Children enjoying snacks in the Big Biba kiddies eaterie.
Is it any wonder I wanted these stools?
5. What should new collectors of Biba look out for when sourcing pieces for their own collection?
A. There seems to be a lot of Biba memorabilia available as it comes out of attics and gets sold on eBay/ Etsy, but any new collector would probably be disappointed if they wanted to get a full set of anything. I would suggest they get one of the illustrated books available and have a good look at what was available and what they like the look of. Research the Internet to see what of their preferences is available and the price it commands. Then decide on a budget and stick to it - you never know they may just find exactly what they want!
It has to be said that I was more than a little disappointed that my pastiche of Wilson, Keppel and Betty did not make it to the Dispatch Reader's stories - maybe this one will have more luck - here it is as I wrote it :
Don’t they say that if ‘you remember the 60s you never lived them? Well I do remember a lot about the 60s but my Biba memories and experiences are firlmly set in the 70s.
Barbara Hulanicki (founder of Biba) is undergoing a sort of Renaissance especially amongst my contemporaries and their daughters! The reason for this is her current very high profile amongst an eclectic mix of famous models spanning the decades from ‘our’ Twigs, to Kate (Moss) and current supermodel Cara; the eternal rock elite for whom she creates interior paradises and Miami her home from home currently enjoying its own renaissance especially the sea front Art Deco Hotels!
I don’t think I’ve ever needed to revive Biba – she’s been with me every step of the way from when I left London in 1977 to the present day. Every room in our bungalow is influenced by Biba whether using current wallpapers and furnishings or the originals that have been lovingly preserved. The Laing Gallery in Newcastle pushed the boat out in the early 1990s and did a massive exercise in globally advertising for artefacts, clothing, accessories, wine bottles and baked bean tins etc. to create the first of many mega-successful exhibitions. I got to know about this from my ex-Art Teacher who had received a newspapaer cutting about it from her daughter who lives in Australia! I contributed several items to this exhibition and the evening dress I owned ended up in pole position in the exhibition catalogue and featured heavily in ‘The Clothes Show.’ As a contributor, I was invited to attend the opening in Newcastle and then all the other locations after the exhibition went on tour.
I can’t say specifically why Biba had such an influence in my life except that everything about it was to my personal taste, using colours that would not normally feature in a school or guide or any type of uniform. The range of colours that were available and the style of clothing, affordable mix and match trousers, skirts, jackets, blouses, Tees – you could deck yourself out in everything in one colour wave (plum was my favourite) and there were accessiories to match, from tights to hats – everything was covered. The reaL joy, though, whilst still living up here in the Midlands, was getting my hands on the catalogues which came through the post – clever things, long and thin, they fitted into the letter box without being crushed or bent! You may wonder why, by today’s standards that is so exciting! Here’s my quote from the interview which explains it – “1969 it was quite a year! I was introduced to Biba by my friend and fellow student Caroline.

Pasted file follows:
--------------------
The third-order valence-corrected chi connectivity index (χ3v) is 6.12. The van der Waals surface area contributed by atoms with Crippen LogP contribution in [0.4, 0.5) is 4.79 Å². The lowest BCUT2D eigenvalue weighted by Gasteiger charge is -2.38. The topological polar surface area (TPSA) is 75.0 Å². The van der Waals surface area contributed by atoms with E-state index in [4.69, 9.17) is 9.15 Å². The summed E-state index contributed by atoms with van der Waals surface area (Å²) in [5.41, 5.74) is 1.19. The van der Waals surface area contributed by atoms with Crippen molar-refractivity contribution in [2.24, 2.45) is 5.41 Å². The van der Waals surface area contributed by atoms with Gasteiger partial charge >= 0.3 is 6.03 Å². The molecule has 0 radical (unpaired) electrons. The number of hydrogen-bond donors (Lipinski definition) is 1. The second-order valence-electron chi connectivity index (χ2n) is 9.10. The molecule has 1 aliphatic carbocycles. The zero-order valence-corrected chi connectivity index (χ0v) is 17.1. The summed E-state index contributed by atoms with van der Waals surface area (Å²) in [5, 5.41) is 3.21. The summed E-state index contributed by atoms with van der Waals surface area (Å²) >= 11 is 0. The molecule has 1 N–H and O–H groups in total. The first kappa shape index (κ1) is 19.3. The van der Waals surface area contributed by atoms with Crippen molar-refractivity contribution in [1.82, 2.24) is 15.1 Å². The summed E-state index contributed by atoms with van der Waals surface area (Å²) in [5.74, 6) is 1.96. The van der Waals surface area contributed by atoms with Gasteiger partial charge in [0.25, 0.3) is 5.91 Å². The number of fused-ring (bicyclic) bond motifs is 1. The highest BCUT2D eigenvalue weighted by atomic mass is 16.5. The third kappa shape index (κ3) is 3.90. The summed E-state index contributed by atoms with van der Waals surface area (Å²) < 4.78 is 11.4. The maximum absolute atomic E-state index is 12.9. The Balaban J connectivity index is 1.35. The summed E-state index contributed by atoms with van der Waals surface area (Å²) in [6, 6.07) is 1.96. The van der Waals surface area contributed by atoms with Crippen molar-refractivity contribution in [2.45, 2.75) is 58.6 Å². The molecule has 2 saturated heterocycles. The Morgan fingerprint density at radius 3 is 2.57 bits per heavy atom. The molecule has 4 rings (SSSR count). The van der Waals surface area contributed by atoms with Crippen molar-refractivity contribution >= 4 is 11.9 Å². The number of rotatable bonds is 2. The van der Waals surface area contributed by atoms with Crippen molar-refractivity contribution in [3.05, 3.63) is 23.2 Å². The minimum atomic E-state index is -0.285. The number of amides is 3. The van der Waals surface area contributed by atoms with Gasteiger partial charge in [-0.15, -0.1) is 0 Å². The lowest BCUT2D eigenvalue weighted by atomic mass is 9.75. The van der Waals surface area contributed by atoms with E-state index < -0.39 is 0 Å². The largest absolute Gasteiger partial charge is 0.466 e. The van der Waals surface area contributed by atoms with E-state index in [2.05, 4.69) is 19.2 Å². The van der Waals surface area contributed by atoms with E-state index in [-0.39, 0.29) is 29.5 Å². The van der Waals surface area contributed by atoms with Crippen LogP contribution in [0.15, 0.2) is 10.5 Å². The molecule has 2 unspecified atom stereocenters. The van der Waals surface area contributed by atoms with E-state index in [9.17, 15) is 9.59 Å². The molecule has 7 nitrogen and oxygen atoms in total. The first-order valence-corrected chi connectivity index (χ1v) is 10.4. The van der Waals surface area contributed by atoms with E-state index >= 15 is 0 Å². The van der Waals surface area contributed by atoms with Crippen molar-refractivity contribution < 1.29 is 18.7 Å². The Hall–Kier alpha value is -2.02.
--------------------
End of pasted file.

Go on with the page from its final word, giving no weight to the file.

I'd gone to visit her so we could exchange notes about our art school aspirations and we talked about her elder sister Julia who was in London and had just completed her drama course. Julia had discovered Biba while there and sent her little sister the first catalogue.
In the catalogue was the precious opportunity to apply to go on the mailing list and receive future catalogues.
It was quite different in those days - no instant internet sign up - so the catalogues were my first collectibles although I didn't think of them as such, just that they were mine!”
As with many recent coincidences in my life, I was able to help put with the Saga interview via the internet and Social Media. Recently a Biba page has been opened on Facebook and it is for those who are interested in the original. From there Lynette Peck, author of the Saga piece, asked for volunteers to answer her five commissioned questions – I didn’t realise I was the only one that would be quoted, but of course I’m pleased that I was! Another coincidence, I was at school with a Lynette in the 60s (she and her sister had been born in Australia) and it was the first time I had come across the name – so when this Lynette appealed for volunteers, how could I refuse? And of course, the school was the one my Art teacher taught in and who so many years later would send me the newspaper cutting!
Page refreshed : 24th March 2017